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Yoga, Meditation May Help Dementia Patients

'Holistic' program involving these and other activities brought relaxation, exercise, small study found

WebMD News from HealthDay

By Alan Mozes

HealthDay Reporter

THURSDAY, June 5, 2014 (HealthDay News) -- Life with Alzheimer's disease or other dementias can be difficult for the affected individual and his or her caregiver.

But a small British study suggests that a "holistic" program involving yoga, meditation and other interventions can ease the burden for both.

"This is an activity that caregivers and patients can do together," said study lead author Yvonne J-Lyn Khoo, a researcher with the Health and Social Care Institute at Teesside University in Middlesbrough, U.K. "Because everyone is doing the program together, caregivers have peace of mind to at least allow themselves to 'let go' and do some exercise."

One expert in the United States said programs like this are sorely needed.

"Caregivers for people with dementia are under so much stress," said Catherine Roe, an assistant professor of neurology at Washington University School of Medicine in St. Louis. "They often neglect themselves and have no time do things like exercise or mediate. So this is one way that might be possible," she said.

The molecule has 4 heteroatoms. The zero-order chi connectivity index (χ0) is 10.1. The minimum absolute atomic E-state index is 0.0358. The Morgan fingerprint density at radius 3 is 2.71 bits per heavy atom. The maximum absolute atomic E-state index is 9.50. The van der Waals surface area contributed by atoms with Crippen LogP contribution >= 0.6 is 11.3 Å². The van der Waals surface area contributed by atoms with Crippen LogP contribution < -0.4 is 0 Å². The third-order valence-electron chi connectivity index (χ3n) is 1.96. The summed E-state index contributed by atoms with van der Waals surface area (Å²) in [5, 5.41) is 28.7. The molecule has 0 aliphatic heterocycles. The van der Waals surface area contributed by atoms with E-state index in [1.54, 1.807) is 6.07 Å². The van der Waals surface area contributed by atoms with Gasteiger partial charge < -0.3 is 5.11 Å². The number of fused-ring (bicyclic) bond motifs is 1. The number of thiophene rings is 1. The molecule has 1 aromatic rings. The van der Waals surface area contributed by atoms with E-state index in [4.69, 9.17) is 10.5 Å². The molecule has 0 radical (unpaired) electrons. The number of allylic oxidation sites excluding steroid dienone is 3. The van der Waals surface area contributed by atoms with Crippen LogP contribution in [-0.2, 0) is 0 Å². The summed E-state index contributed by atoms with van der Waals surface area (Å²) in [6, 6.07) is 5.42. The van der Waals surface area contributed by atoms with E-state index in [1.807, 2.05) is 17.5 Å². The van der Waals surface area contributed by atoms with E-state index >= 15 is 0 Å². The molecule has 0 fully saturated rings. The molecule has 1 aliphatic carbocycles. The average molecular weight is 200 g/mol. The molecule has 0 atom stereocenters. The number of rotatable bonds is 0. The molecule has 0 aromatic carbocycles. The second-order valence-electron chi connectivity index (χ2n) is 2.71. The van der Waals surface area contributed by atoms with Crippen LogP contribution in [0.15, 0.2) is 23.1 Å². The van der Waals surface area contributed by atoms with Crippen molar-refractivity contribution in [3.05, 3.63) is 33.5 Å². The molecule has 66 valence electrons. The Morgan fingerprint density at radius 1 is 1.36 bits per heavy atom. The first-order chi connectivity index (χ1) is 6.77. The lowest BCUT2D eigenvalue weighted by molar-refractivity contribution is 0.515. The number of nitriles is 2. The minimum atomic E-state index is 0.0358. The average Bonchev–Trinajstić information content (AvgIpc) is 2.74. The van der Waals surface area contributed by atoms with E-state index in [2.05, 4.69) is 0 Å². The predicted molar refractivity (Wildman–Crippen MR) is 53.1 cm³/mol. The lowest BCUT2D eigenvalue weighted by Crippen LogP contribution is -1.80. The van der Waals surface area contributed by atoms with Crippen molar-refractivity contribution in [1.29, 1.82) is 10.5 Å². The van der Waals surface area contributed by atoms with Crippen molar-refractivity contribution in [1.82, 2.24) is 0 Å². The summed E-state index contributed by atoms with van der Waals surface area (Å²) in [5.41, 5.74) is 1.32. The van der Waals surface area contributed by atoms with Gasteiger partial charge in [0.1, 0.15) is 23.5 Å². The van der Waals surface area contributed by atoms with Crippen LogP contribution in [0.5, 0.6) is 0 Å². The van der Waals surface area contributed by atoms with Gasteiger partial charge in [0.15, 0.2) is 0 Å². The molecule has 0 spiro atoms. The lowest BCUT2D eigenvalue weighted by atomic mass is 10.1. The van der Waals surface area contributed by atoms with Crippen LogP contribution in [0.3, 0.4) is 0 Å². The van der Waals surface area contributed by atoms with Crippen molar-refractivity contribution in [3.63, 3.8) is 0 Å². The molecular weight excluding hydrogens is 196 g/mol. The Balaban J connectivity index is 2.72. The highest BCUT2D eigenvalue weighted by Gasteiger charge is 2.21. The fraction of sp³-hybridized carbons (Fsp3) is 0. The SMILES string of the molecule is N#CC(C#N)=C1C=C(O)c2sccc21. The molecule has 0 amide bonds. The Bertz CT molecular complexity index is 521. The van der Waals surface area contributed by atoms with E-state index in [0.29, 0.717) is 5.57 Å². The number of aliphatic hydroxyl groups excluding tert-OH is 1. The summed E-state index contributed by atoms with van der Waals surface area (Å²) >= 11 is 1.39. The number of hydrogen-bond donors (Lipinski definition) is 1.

The study, which received assistance from the U.K. Alzheimer's Society, was published recently in the Journal of Bodywork and Movement Therapies.

The program, called "Happy Antics," involved eight patients with dementia, five of their caregivers, and two research volunteers. Participants ranged between 52 and 86 years of age when the study launched in 2013, and over the course of six weeks 70 percent of the group completed all six 45-minute sessions.

Sessions included some combination of group discussion, stretching, bending, breathing exercises, tai chi, yoga, meditation, qigong and dance. Movement was accompanied by music and was described as "nonstrenuous," and usually occurred while seated, Khoo explained.

"The general impression is that people with dementia don't exercise, won't exercise or can't exercise," Khoo said. "But our findings show that it may not necessarily be that way."

In fact, in post-program interviews, all of the patients and caregivers said "Happy Antics" helped them be more social, and they looked forward to each session. One patient with dementia said, "I feel better after it," while another patient stated, "Good company, nice people. Feeling part of a team."

Caregivers felt rewarded, too. The exercises "help me to relax, just [have] a feeling of well-being afterwards," one caregiver said. Another said, "Everyone is enjoying themselves, which is what we come for."

"Caregivers themselves also feel supported throughout the sessions," Khoo said. "On the other hand, the presence of the caregiver is reassuring to the patient, and this feeling of security and familiarity supports the exercise environment."

Three people involved in the program also cited pain relief as an added benefit, while three others said they felt empowered by the experience.

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